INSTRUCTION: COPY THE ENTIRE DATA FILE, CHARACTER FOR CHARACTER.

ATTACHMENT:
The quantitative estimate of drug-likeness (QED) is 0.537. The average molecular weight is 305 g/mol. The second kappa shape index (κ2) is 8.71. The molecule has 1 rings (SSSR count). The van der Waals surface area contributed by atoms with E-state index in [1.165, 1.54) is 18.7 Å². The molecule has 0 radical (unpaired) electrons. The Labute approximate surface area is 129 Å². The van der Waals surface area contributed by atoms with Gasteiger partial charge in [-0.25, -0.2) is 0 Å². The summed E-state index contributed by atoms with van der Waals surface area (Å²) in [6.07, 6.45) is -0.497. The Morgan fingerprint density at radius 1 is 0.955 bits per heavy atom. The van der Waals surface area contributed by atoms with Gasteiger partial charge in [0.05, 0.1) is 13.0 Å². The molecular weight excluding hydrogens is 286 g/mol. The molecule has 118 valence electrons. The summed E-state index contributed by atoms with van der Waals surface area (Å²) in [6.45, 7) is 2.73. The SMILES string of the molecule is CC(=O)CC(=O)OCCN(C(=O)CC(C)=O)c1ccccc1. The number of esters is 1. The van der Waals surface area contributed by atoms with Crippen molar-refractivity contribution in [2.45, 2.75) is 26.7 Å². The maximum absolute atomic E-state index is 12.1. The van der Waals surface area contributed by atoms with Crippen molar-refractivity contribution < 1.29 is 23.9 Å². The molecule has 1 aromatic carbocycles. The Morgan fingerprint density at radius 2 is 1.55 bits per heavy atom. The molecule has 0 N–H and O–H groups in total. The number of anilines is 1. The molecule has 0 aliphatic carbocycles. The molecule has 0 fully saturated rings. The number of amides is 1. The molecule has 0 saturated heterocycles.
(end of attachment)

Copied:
The quantitative estimate of drug-likeness (QED) is 0.537. The average molecular weight is 305 g/mol. The second kappa shape index (κ2) is 8.71. The molecule has 1 rings (SSSR count). The van der Waals surface area contributed by atoms with E-state index in [1.165, 1.54) is 18.7 Å². The molecule has 0 radical (unpaired) electrons. The Labute approximate surface area is 129 Å². The van der Waals surface area contributed by atoms with Gasteiger partial charge in [-0.25, -0.2) is 0 Å². The summed E-state index contributed by atoms with van der Waals surface area (Å²) in [6.07, 6.45) is -0.497. The Morgan fingerprint density at radius 1 is 0.955 bits per heavy atom. The van der Waals surface area contributed by atoms with Gasteiger partial charge in [0.05, 0.1) is 13.0 Å². The molecular weight excluding hydrogens is 286 g/mol. The molecule has 118 valence electrons. The summed E-state index contributed by atoms with van der Waals surface area (Å²) in [6.45, 7) is 2.73. The SMILES string of the molecule is CC(=O)CC(=O)OCCN(C(=O)CC(C)=O)c1ccccc1. The number of esters is 1. The van der Waals surface area contributed by atoms with Crippen molar-refractivity contribution in [2.45, 2.75) is 26.7 Å². The maximum absolute atomic E-state index is 12.1. The van der Waals surface area contributed by atoms with Crippen molar-refractivity contribution < 1.29 is 23.9 Å². The molecule has 1 aromatic carbocycles. The Morgan fingerprint density at radius 2 is 1.55 bits per heavy atom. The molecule has 0 N–H and O–H groups in total. The number of anilines is 1. The molecule has 0 aliphatic carbocycles. The molecule has 0 fully saturated rings. The number of amides is 1. The molecule has 0 saturated heterocycles.